Ponying is the practice of leading one horse while riding another. It is used as a method to exercise horses too young to be ridden, a way to provide light work to injured horses or those recovering from illness or surgery. It also is a useful method by which a single individual can condition more than one horse at a time. Horses can also be ponied with riders on both horses, a practice commonly seen at racetracks, where the pony rider assists in controlling the other, usually younger and more fractious horse.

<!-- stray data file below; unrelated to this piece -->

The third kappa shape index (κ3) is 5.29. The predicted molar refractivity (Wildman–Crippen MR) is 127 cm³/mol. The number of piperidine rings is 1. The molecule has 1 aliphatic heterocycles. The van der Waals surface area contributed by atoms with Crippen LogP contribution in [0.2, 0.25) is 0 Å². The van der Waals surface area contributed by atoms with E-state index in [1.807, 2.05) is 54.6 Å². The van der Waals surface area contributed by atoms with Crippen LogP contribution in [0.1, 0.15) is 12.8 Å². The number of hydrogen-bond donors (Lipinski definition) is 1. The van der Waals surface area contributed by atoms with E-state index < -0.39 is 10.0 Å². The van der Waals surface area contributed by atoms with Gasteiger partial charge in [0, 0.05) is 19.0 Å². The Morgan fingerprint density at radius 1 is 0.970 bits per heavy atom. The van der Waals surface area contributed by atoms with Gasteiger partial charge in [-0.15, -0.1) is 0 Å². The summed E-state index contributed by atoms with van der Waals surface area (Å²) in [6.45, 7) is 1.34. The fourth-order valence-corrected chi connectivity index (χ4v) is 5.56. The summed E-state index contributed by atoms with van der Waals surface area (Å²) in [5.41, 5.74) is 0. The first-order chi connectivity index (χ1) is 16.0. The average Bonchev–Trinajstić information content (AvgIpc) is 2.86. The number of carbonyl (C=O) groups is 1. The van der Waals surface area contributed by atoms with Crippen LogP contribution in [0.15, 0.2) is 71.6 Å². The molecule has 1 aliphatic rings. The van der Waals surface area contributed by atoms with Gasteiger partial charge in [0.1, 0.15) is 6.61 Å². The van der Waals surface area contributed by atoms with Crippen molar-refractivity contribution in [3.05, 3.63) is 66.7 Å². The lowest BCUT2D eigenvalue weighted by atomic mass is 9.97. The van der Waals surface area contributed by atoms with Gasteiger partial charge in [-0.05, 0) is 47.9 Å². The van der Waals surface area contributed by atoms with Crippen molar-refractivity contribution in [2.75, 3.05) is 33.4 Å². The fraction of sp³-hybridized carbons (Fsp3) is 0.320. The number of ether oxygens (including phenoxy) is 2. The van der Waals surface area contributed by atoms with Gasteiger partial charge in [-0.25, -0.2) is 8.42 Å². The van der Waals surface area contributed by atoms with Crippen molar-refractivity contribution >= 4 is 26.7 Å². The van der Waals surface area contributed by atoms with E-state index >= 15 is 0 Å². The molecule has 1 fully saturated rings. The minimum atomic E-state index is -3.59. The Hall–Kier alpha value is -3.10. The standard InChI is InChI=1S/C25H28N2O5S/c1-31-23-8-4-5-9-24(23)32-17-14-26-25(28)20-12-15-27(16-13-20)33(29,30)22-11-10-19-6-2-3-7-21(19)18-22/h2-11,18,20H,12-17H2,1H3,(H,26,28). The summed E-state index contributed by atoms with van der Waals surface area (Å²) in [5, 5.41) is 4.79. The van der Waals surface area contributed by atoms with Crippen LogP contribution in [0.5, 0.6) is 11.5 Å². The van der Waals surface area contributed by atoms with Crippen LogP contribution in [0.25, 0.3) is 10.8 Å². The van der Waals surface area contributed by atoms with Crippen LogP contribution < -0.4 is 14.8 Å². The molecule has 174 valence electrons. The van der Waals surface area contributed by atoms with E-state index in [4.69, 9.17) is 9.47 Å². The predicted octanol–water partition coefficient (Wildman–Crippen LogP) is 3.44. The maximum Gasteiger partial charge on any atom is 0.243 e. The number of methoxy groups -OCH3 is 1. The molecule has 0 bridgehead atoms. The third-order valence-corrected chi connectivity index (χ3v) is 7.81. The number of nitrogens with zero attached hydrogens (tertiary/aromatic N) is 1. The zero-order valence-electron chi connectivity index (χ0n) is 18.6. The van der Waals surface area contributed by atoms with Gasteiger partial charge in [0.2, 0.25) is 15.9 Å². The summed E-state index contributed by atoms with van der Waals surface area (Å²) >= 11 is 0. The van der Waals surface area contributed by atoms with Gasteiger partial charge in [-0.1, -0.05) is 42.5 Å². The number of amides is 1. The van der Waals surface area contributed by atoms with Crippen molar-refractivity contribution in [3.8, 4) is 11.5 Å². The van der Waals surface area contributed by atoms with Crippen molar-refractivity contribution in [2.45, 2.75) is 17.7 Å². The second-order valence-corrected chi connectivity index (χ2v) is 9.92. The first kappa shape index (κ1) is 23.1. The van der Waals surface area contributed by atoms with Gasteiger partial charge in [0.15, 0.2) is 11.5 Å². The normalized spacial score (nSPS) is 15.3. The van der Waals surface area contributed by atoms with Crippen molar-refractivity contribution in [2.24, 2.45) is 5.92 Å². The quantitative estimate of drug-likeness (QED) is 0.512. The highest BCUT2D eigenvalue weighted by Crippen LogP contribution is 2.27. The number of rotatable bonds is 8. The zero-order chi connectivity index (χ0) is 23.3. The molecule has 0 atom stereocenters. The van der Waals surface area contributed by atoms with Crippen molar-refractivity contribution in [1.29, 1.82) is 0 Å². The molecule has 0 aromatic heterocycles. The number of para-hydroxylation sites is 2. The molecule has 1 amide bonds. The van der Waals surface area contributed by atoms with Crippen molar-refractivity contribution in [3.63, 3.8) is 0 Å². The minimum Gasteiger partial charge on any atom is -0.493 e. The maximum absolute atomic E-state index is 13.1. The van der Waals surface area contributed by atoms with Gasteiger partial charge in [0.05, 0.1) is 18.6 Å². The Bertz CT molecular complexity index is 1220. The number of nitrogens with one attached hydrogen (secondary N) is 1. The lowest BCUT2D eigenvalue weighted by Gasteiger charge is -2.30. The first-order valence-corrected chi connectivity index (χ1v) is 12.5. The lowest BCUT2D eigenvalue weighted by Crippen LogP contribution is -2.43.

At a race track, ponying is done to bring race horses to the track, to accompany them as they warm up for exercise, and then pick them back up after they run. Pony riders are required to wear helmets and safety vests when on the track with their charges.
Most ponying is done from a western saddle to give the pony rider more security and to allow the rider to "dally" or wrap the lead rope around the saddle horn if needed to maintain control of the ponied horse. The pony horse must have a calm and steady disposition. Geldings are often preferred mounts due to their more reliable disposition, particularly for ponying stallions. Although the word "pony" is used, horses used for ponying are generally full-sized.
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